Message from the Owner

Why US Food Producers Have a Bright Future

Those who know me would never describe me as a "Pollyanna." So why and how, in the midst of economic chaos and fear, am I so positive about the future of US food producers?

I base my belief on these conclusions:

  1. We folks in the USA (with the exception of you and me, of course—who are anything but average!) have for years been living beyond our means—spending more than we've been earning, consuming more than we've been producing. We've managed to do so by borrowing the $$.

  2. The situation described in Point 1 above was not sustainable—so it ended. A period of adjustment is underway during which we in the USA must learn, as a collective group, to consume less, invest more, produce more, borrow less, and pay down our debts. No one can say with accuracy how long this period will last.

    To make matters worse, the US government failed to adequately police/regulate the lending/borrowing processes during the period described in Point 1. Down through history, looting always occurs when the rules/police/regulators are absent or overwhelmed. "Grab what you can while you can, while the getting's good" becomes systemic. That, in brutal terms, appears to me to describe a portion of the financial system during this period. That said, the economic police have returned and the looting has stopped (or, is at least reduced)—but the human cost for allowing the looting to occur will last for decades.

  3. The history of human culture tells us that the necessary adjustments will be made. The people of the USA will adjust rapidly. (It's part of who we are.) It will be dramatic and noisy—but we will adjust.

How will the world appear in 3 to 5 years?

  1. Though it's relatively strong now (due to global fear), the value of the US dollar will be notably weaker compared to the value of the Chinese and European currencies. This will make it easier to persuade people overseas to buy US-made products.

    And what product category can the US manufacture and export more efficiently than any other nation? Food.

    So I expect that US exports of meat, poultry, dairy products, eggs, grains, nuts and fruit will expand and expand in the years ahead—and in so doing will push upward the value of these products in the domestic market. So expect to pay more at the grocery store for meat, milk, eggs and bread.

  2. Taxes within the USA will go up. This is already "baked in the cake" by existing, proposed (think stimulus) and inevitable (for Medicare, etc.) government spending at local, state and national levels. What form the tax increases take is not yet clear. The logical options are: income taxes (national and state), FICA, sales tax (both national and state), property taxes, estate taxes, carbon taxes. I expect most to rise gradually but inexorably.

    While most dislike taxes, their by-product is an enhanced incentive for each and every family to reduce living expenses that must be paid for with after-tax $$. So those who can do so will begin to grow their own food—since the vegetables, fruit, eggs and meat that you produce for yourself are not subject to tax. Many will profit by growing food for resale in local stores and farmers' markets.

  3. Energy will be more expensive. I expect both its core cost and the taxes upon it to rise. That will drive up the cost of heating and transportation—as well as nitrogen fertilizer. The latter will cause the comparative value of soil nutrients provided by livestock manure and legumes to reach levels not seen for 70 years.

  4. All imported products will cost more than they do now (due to the lower value of the US dollar).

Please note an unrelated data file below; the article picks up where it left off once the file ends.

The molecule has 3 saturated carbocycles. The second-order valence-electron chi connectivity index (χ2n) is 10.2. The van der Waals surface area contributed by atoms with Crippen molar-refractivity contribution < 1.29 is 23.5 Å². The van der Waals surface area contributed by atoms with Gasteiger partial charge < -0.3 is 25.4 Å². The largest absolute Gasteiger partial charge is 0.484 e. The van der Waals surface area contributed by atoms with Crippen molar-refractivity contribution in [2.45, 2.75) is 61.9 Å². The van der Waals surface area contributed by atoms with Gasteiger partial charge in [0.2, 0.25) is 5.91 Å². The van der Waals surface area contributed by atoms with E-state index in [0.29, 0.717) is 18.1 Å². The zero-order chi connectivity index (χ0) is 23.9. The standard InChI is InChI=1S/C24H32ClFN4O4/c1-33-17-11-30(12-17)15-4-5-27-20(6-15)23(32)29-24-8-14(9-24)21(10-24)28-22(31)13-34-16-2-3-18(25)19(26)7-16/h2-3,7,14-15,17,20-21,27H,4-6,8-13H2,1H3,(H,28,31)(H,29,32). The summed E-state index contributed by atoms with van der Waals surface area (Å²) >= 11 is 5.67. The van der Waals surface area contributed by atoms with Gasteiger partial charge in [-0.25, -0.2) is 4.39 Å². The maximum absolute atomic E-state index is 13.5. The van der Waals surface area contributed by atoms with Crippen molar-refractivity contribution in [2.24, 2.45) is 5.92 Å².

I'm not suggesting a return to the "good-old days" of the 1930s and '40s (which weren't so good for those who experienced them). Far from it. Electricity, cars, computers, etc., are here to stay. Rather, a new era will develop in which we respond to the new incentives by using our collective intelligence and creativity (much of it distributed via the internet) to consume less, produce more and live better.

Conclusion: There has never been a better moment to expand your/our individual and collective abilities and efficiencies to produce food—both for yourself and for resale. It's one investment that is likely to pay off nicely. I don't think food prices will rise for the next 12 months—but after that the forces already in place will begin to have their effect.

by Stan Potratz, Owner

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FREE Ground Delivery for online orders over $100.

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Special Price from Premier!

Save $$ Preprinted Ear Tags

If you are not particular about ear tag color or the number printed on the ear tag, Premier has tags available that have been returned for various circumstances.

Select any of the following tags:

Order soon! While Supplies Last!

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Premier Tip

Premier's Preferred Orphan Feeding Program

To start, use Pritchard teats with warm artificial milk or colostrum.

After one day switch to latex (red or natural) teats in bucket teat units with at least 2 teat units on them. As soon as they learn to nurse readily, switch to cold milk. Offer it ad lib in the bucket.

Around day 5 offer grain (commercial lamb starter or soybean meal with cracked corn) in a feeder. Place a light (a heat lamp in winter) over the grain. We sprinkle leaves from legume hay over the mixture to encourage intake.

After 2 weeks switch to rubber teats.

By the fifth week their consumption/day will surprise you. So will the milk cost! Begin diluting the milk with water.

Week 6 and after offer only water. Tough love at this point is important!

Milk temperature-why cold?
Warm milk offered ad lib to orphans causes gorging and digestive disasters. Cold milk limits intake and encourages lambs to eat less costly dry feed instead. Remember-mother's milk is warm but it's produced constantly in only small amounts. Orphan buckets "produce" milk sporadically in large amounts.

So, use warm milk for newborns only. Thereafter, cold.

Customer Testimonial ...

Hello, I just wanted to send a huge thank you for the goat/lamb kid bottles that we ordered with the Pritchard version. They are fantastic! We have always used calf bottles in the past as that's what we have on hand because we also dairy farm ... but today one of our goats had triplets and they took to the bottles instantly!

from Sandra Houtz, PA

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Special Price from Premier!

Save $10 - Merrick™ Milk Replacer for Lambs

A proven milk replacer that consistently provides excellent results. Mixes completely in cold water with a vigorous stir with a wire whisk. Feed warm or cold either by hand or ad lib 2 lb. makes 1 gallon of milk.

Merrick, 25 lb. bag for $40 (reg. $50)

Order soon! Price good through March 31, 2009.

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Premier Product